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A Perpetual State of War

Friday, 15 November, 2013 - 1:00 pm

Should the United States strike a deal with Iran?

Secretary of State John Kerry has been promoting negotiations that he believes will prevent Iran from developing nuclear weapons. He also said that a bad deal is worse than no deal. According to Prime Minister Benyamin Netanyahu it is an absolutely terrible deal. A majority in the US Congress has voiced opposition to the deal currently on the table.

It seems that both the US and Israel agree that Iran should not be allowed to become a nuclear power. But how you get there is the question. Ultimately, many pose the question as follows, “Are we meant to be in a perpetual state of war with Iran?”

For the US the answer to that question is easier than for Israel. The USA isn’t exactly in Iran’s backyard. Plus, the USA is a world superpower.

But for Israel, living in what is likely the world’s most hostile neighborhood, the margin for error is effectively nil.

Should diplomacy be advocated with the shady and suspect Iranian regime?


In this week’s parsha Vayishlach, Yaakov meets up with his brother Eisav for the first time in over three decades. Eisav had pledged to murder Yaakov, causing him to flee.  His pledge was not simply bombastic rhetoric. He backed it up with action, sending his son Eliphaz to pursue Yaakov.  Many years later – with no upgrade in the relationship – Yaakov was heading back to Israel.

The report was not encouraging: Eisav was heading his way with 400 armed men. The blood-hungry Eisav had not changed.

What did Yaakov do?

The Torah informs of three steps that Yaakov took:

1)      He prayed to the Almighty.

2)      He prepared for war.

3)      He sent gifts to Eisav to appease him.

Ultimately, Yaakov and Eisav met briefly. They embraced and parted ways, never in their lives to meet again. The commentaries differ on Eisav’s intent at the moment he encountered Yaakov. But what’s clear is that – other than perhaps this moment – Eisav and Yaakov were in a constant state of war.


The mystics describe the struggle between Yaakov and Eisav as the cosmic struggle between good and evil.  How do we ensure the victory of good over evil?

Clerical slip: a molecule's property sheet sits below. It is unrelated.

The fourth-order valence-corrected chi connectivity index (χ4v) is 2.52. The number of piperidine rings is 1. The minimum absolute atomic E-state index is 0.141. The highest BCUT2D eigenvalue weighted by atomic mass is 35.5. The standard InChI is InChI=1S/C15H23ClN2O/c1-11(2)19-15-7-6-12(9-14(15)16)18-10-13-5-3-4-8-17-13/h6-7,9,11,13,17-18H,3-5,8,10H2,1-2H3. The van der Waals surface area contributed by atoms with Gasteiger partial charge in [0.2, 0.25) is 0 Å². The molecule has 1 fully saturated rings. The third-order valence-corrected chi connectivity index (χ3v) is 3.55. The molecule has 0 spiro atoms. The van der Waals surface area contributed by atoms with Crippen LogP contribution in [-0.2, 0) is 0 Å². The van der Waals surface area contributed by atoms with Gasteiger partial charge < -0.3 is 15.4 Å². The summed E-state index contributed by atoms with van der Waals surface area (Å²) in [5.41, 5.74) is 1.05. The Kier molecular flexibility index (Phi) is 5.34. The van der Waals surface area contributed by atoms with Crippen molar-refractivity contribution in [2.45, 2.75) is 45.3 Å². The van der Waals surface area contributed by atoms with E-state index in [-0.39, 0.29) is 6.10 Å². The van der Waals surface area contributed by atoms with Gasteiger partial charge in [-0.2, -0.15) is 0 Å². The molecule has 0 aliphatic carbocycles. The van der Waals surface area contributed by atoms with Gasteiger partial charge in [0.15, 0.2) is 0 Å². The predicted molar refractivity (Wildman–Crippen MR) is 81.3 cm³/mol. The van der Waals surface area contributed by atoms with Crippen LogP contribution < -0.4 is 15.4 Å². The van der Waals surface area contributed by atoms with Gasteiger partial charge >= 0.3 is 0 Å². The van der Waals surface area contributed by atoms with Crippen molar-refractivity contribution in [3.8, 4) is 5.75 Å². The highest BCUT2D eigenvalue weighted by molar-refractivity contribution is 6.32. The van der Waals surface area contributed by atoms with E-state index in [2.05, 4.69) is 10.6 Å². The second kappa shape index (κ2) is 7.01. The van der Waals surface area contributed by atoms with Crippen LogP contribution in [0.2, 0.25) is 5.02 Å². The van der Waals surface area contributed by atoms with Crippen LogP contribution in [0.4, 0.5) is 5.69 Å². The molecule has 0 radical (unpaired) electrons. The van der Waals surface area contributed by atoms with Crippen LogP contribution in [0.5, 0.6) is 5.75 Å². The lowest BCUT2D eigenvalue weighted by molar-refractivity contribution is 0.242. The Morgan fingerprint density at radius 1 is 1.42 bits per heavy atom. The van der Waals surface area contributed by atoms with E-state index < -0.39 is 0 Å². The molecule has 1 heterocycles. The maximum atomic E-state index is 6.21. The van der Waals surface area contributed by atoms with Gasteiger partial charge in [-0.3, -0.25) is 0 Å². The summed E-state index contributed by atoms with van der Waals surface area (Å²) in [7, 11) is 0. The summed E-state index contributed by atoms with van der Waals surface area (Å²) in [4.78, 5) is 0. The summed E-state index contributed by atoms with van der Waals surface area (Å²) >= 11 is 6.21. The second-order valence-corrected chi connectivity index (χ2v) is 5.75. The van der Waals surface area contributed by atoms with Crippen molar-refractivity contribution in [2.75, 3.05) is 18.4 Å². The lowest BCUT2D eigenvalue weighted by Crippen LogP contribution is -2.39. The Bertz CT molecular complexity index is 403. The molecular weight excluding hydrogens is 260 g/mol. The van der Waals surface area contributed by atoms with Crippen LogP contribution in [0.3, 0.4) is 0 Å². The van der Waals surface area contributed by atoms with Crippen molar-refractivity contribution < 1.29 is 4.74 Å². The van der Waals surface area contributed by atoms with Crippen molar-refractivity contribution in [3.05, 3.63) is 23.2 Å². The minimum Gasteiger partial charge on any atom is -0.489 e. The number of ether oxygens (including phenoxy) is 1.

The key to resolving the conflict between right and wrong lies in our approach and attitude. Evil is here for a reason – a challenge for us to overcome.  Our duty is – as the upcoming festival Chanukah teaches – to transform darkness into light.  Overconfidence in dealing with evil is misplaced, however. At the end of the day, the terrain is awfully dangerous. But it is nonetheless our mission: our job is to uplift the material world by infusing it with holiness.  We do this by saying a blessing on kosher food; sharing with our neighbor; inscribing the Shema on a piece of parchment and affixing it to our doorposts.

Yaakov set the tone for how to deal with evil in our world:

1.       Prayer: Recognize that we depend on a Partner above.  He is here to encourage and assist us when we do our part.

2.       Warfare: Recognize that there is an enemy.  Hopefully, fighting will not be necessary. But we must always be on guard, lest we stumble in this truly hazardous environment. If necessary we will fight the darkness around us.

3.       Diplomacy: Recognize that the challenge is really an opportunity.  G-d would not put us in a world that we cannot fix. By fulfilling our mission, the spiritually perilous world will become a perfect one.

Following the Torah’s advice we can maintain the upper hand in a confusing and trying world.


What happens in Geneva may very well stay in Geneva. But if we are looking for advice in the Torah, it is clear:

To maintain the upper hand with a proven enemy like Iran, it is in Israel’s and America’s best interest to pray, prepare for war and lend an ear.

Throughout our history, we have artfully adopted all of these methods. Absent even one of them, we would not be here today.

War without diplomatic overtures may be unnecessary. Diplomacy without the threat of war is treacherously foolish. And either of them without help from Above are destined to fail.

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